Make a soil mix by mixing the following together: half potting soil, palm peat(only used half of the reconstituted mass, the rest you can store safely as is), vermiculite, handful of organic fertiliser, handful of bonemeal and your water retaining granules. Mix together well.
Make sure that your pot has good drainage holes, now cover these up with your gravel. This will stop your soil mix from clogging the drainage holes and retaining water in your pot. Drought hardy plants don’t like wet feet.
Fill your pot ¾ with your soil mix.
To get the best look from all angles after planting, start by placing your highest plant in the centre of the pot. Now you can play with the middle height and add some interest by placing your sedums on the edge of the pot, allowing them to trail over the side.
Press the plants down firmly as you fill your soil around them, water well.
Sit back, relax and enjoy your hard work.
Remember:Liquid fertiliseevery two weeks. Even drought tolerant plants need food.
On the Urban Rain Systems website, rainwater harvesting is defined as a process in which rainwater that falls onto a roof surface is collected and stored to be used at a later time. By harvesting and using rainwater we are not only reducing our monthly water bills, but also reducing our dependence on water treatment plants and dams. Let’s take a closer look at how rainwater is harvested, and explore some of its uses and benefits.
As you probably know, rainwater is harvested from the roof. Urban Rain Systems recommend that their clients select a large section of the roof for this purpose. The larger the surface, the more water will be harvested. When selecting your surface, try to avoid overhanging trees as far as possible – you don’t want twigs, leaves or bird poop in your harvested water! If you select a cleaner section of the roof it will also help reduce the on-going maintenance you would be required to do.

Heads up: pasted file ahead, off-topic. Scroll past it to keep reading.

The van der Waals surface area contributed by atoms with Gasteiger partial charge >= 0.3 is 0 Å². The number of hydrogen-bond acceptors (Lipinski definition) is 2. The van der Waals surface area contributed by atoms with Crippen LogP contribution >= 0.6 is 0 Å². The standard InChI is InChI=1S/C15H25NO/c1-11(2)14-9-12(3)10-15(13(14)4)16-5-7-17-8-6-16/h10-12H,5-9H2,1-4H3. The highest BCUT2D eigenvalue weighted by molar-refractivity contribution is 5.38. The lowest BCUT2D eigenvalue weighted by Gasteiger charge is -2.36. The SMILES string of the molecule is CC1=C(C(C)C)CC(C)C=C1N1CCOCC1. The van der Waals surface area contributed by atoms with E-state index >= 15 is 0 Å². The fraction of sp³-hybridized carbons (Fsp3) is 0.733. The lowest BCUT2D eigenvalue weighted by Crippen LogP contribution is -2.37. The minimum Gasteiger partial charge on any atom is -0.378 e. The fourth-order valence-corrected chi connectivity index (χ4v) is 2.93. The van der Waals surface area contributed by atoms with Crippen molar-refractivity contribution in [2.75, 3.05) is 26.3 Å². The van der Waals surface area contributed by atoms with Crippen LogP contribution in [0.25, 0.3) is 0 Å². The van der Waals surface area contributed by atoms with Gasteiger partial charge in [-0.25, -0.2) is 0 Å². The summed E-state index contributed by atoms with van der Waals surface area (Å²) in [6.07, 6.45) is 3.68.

The next step to consider is how the water gets down from the roof into the Urban Rain Systems RainCell™ Tank. There is no way for the rainwater to channel down without gutters. But it’s not necessary to have gutters installed around the entire house – all that is needed is a single stretch of gutter with a downpipe that leads into the RainCell™ Tank. You will also need a firm base for the tank to stand on. You can use a smooth concrete base or place the RainCell™ Tank on level paving. The next consideration is whether you need a pump and the answer is usually yes. Although it’s possible to manage without a pump if you are using the rainwater for filling your pool by connecting a hose pipe to the tank, a pump is necessary for all other instances like irrigation systems and sprinklers. Once the space on the roof has been selected and the tank is in place on a flat surface, a downpipe is diverted into the top of the tank and the rainwater system is ready to start harvesting.
How much rainwater can be harvested?
The size of your rainwater harvest will depend on the size of your roof and how much rainfall there is. This is a basic formula for calculating your harvesting capacity:
1mm of rainfall x 1m² of roof surface = 1lt of rainwater
If you harvest from surface of 36m² with an annual rainfall of 700mm your calculation would look like this:
700mm x 36m² roof surface = 25,200lt of rainwater
How rainwater can be used
The most basic use for rainwater is in the garden. Watering the garden can be costly and using free rainwater to water flower beds and the lawn can be a massive money saver. Harvested rainwater can also be used in other ways:
Supplying water to the irrigation system
Filling up pools and ponds
Washing cars, motorcycles, boats and outdoor furniture
Should a 4-stage filtration unit be installed, harvested rainwater can be filtered, purified and plumbed into the house for use in bathrooms, toilets and the kitchen. It could even be used as drinking water.
Rainwater Harvesting – The Benefits